• 256th MP Co. hones riot control techniques

  • Riot-control training conducted on post.

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  • Christopher Burnett | Staff Writer
    The 256th Military Police Company, 40th Military Police Battalion (Detention), conducted riot-control training that included practicing specific situational techniques in the company area March 29.
    First Lt. Conor Kane, executive officer, 256th MP Company, said the riot-control training includes a series of skills the soldiers must maintain. He said the company purposely simulated situations that occur during a riot-control event.
    “The primary mission of the (internment/resettlement) specialists assigned here is to man the (correctional) facilities,” Kane said. “And, this makes finding dedicated training time challenging.”
    Internment/resettlement specialists, Military Occupational Specialty 31E, are primarily responsible for day-to-day operations in a military confinement/correctional facility or detention/internment facility.
    “We took advantage of the time in our schedule to train for an entire week on tasks related to riot control,” Kane said.
    Pfc. Frederick Agvald, 256th MP Company, has been in the Army for 10 months and said military service is a great experience for him so far. He said the team-building aspects of the riot-control training were necessary to its effectiveness in practice.
    “We trained to maintain proficiency in the primary duties we perform as (internment/resettlement) specialists — restraints, riot control, forced-cell extractions,” Agvald said. “I enjoyed the training because we also learned to work together as a team while performing the tasks.”
    Agvald said the line formation portion of riot-control training required the soldiers to listen to commands that directed their collective movements and responses to events occurring during an active riot situation scenario. He said knowing where to move as directed, and what to do if someone takes a shield, are important.
    “I felt the training was an eye-opening experience for many of us,” Agvald said. “It put us in a situation out of our comfort zone, and allowed us to have some fun together while learning what to do if something like this were actually to happen in the facility.”
    Staff Sgt. Anthony Maggenti, 256th MP Company, said an important aspect of the training used non-lethal techniques. He said this included the soldiers experiencing the effects of oleoresin capsicum pepper spray.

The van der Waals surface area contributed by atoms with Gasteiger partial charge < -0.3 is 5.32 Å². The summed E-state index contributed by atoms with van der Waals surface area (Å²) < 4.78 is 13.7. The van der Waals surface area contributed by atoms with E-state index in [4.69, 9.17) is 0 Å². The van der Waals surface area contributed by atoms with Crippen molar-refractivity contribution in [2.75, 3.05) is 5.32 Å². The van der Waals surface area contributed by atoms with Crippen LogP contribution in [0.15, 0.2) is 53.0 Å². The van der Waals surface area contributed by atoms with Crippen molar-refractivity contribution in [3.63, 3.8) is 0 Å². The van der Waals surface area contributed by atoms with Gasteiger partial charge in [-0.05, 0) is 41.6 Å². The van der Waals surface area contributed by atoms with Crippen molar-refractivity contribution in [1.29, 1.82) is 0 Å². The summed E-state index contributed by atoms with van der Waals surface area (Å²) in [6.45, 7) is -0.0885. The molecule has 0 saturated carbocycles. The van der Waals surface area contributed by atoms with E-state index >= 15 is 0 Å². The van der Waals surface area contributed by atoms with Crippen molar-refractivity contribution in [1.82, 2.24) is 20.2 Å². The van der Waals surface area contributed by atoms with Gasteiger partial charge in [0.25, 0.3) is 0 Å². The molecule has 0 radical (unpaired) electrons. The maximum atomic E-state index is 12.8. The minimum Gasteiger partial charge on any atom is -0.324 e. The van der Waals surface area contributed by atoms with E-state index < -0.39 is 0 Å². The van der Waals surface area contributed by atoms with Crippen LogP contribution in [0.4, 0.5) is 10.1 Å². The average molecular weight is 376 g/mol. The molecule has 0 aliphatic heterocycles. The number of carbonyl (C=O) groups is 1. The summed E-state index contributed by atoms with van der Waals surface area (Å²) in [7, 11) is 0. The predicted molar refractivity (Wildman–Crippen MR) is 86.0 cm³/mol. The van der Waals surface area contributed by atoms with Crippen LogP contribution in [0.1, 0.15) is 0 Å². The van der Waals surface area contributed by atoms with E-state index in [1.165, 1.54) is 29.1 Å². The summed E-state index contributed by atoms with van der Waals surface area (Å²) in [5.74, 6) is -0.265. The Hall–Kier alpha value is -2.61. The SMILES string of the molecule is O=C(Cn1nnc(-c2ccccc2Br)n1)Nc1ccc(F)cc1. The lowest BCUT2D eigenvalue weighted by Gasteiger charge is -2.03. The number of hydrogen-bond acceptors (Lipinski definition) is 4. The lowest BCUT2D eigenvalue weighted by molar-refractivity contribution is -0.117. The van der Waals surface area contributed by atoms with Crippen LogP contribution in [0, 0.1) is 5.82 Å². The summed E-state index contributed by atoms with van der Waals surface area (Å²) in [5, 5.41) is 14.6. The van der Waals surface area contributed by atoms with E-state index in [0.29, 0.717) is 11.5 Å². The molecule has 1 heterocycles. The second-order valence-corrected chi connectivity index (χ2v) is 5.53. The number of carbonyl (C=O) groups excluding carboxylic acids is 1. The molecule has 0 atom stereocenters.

“OC is often used in the efforts to subdue riot or cell extraction situations. These situations may escalate quickly, and they will usually have no protective masks on hand,” Maggenti said. “It is important that correctional specialists personally experience the effects of OC before experiencing its use in an active situation.”
    Maggenti said the company began training in the morning with teaching essential riot control formations in elements ranging in size from squads to platoons. He said all of the formations apply to the 256th MP Company corrections mission.
    Page 2 of 2 - “Mission dictates the size of the team. A larger space usually requires a bigger element,” Maggenti said. “There are always things to improve, but the soldiers looked good today from my perspective. They were highly motivated and took care of business in each area of training.”
    First Sgt. Jarrod Phillips said the company’s soldiers responded well to the training. He said the individual platoons regularly train throughout the year, but the entire company is typically only able to train en masse about once each year.
    “This week was dedicated to mission training as a company,” Phillips said. “Monday we taught forced cell extraction techniques, Tuesday was Army task training, and Wednesday, riot control.”
    Phillips said the squad competition on Thursday afforded the company’s noncommissioned officers opportunity to connect with their soldiers. Phillips said the company would travel to Fort Riley to conclude the week with soldier readiness processing.
    “We have a total of 116 soldiers assigned, and training is vital to our mission performance proficiency,” Phillips said. “A major part of my job is to teach, coach and mentor our NCOs to ensure they have what they need to take care of our soldiers. They’ve all performed very well today.”
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